Last year, producers from Animal Planet’s series “Confessions: Animal Hoarding,” contacted the Animal Welfare Association of Voorhees to discuss helping a local family whose daughter was becoming ill due to a rising animal population in the household.
The show is intended to explore the stories of people who own more animals than they can care for, while providing families with the counseling they need to move on. Producers got in touch with the AWA, a no-kill shelter that takes in animals, provides the necessary care and shots for them and helps find a home for them.
Last summer, a much larger animal-hoarding story was uncovered in the region by Joa’s Arc, an animal rescue in Audubon.
At first, the shelter found about 60 cats, but quickly, more and more animals became known in the home … ultimately totaling about 165 cats.
So Joa’s Arc called in a few friends, including the AWA, the Almost Home Animal Shelter and St. Hubert’s Animal Welfare Shelter.
“We will save them all. We have to,” said Joyce Moyer of Joa’s Arc.
The AWA took 30 cats back to the shelter to be cared for, said Executive Director Maya Richmond. She said the shared experience of working with other local shelters to care for the 165 cats was rewarding for all.
“It was incredible to see. At the AWA, it’s remarkable to watch the cats get the socialization they need to build confidence. It’s quite rewarding how resilient they are,” Richmond said.
Of the 30 cats rescued by the AWA, 20 have been adopted and 10 are still waiting to find loving homes.
Richmond said she feels the show can have a positive impact on viewers, even though the topic can be quite sensitive for some.
She said producers meet with the family involved, find local organizations that can help with the rescue and provide one year of psychological support to those involved.
“We don’t know the family’s history or why people hoard. But we work hard for animals to find safe homes,” Richmond said.
On the first episode the AWA was a part of, the show helped a child who was sick from all the animals in her home receive medical treatment at Cooper University Hospital, Richmond said.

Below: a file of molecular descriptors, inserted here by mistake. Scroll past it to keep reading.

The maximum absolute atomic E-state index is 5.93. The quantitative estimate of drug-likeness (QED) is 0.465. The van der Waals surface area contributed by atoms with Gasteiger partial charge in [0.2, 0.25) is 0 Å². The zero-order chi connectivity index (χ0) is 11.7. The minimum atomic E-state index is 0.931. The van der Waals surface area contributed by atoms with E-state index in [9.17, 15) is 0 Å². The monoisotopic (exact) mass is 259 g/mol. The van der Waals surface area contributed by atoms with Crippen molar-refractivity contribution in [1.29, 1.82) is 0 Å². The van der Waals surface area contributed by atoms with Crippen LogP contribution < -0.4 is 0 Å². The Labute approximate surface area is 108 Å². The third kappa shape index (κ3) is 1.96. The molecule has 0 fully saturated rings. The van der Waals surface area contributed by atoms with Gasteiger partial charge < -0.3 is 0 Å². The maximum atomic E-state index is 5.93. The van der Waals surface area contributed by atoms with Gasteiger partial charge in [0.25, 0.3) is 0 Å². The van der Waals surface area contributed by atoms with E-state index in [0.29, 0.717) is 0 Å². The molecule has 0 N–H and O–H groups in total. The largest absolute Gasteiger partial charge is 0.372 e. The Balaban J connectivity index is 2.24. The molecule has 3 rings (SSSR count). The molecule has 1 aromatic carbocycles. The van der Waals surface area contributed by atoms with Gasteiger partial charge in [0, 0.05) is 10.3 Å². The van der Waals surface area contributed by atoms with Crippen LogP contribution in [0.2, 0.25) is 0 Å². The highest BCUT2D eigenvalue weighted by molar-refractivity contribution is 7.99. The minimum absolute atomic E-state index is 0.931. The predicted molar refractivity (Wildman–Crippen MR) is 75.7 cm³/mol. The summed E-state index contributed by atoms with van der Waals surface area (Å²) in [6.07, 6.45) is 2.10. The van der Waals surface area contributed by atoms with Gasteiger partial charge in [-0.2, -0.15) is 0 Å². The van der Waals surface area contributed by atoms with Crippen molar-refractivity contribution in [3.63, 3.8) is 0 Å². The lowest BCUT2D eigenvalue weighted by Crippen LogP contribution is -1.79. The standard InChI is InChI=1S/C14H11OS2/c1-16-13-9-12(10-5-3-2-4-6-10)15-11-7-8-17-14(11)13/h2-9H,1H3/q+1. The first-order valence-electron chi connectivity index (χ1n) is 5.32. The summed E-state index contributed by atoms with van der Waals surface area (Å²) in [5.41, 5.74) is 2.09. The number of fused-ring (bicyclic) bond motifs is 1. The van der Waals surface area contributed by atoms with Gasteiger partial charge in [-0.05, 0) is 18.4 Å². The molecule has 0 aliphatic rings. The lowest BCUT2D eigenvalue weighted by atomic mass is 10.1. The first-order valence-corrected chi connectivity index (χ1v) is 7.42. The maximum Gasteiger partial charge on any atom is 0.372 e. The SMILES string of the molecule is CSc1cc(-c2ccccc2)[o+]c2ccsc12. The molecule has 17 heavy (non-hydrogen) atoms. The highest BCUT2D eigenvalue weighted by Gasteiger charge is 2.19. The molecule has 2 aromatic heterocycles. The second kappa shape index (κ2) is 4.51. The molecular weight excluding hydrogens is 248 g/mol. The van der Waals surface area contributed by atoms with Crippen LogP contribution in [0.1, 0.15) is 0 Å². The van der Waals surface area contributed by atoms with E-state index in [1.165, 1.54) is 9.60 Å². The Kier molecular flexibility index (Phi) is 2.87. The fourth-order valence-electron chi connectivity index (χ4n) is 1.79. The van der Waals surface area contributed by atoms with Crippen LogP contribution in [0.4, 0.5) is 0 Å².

In this most recent effort, Richmond said the groups collaborated well to provide all the animals a safe home. The episode will air on Animal Planet at 10 p.m. on Jan. 27.
“There were good outcomes for the animals and the groups worked well together. It was very smooth,” Richmond said. “The interactions we had with producers and staff were great.”
Once at the AWA’s shelter, the animals are given the necessary medical care needed to be a permanent fixture in a caring home. The animals typically come from local owners, or surrounding shelters, with high kill-rates. Currently, there are 85 animals at the AWA and 26 foster animals.
The shelter also was recently awarded a two-year grant of $180,000 from PetSmart Charities to cover spray/neuter services for the Voorhees, Gloucester Township, Lindenwold and Bellmawr communities.
“The best way to save lives of cats at our area shelters is to make sure that fewer cats enter the system to begin with,” Richmond said. “By intensely focusing our spay/neuter efforts on locations with the most at-risk cats, we can stop the cycle of unwanted litters and homeless cats, save lives, and even money for the county because there will be fewer cats in the shelter.”
For more information on the AWA or to sign up to make an appointment for an owned, stray or feral cat, visit www.awanj.org.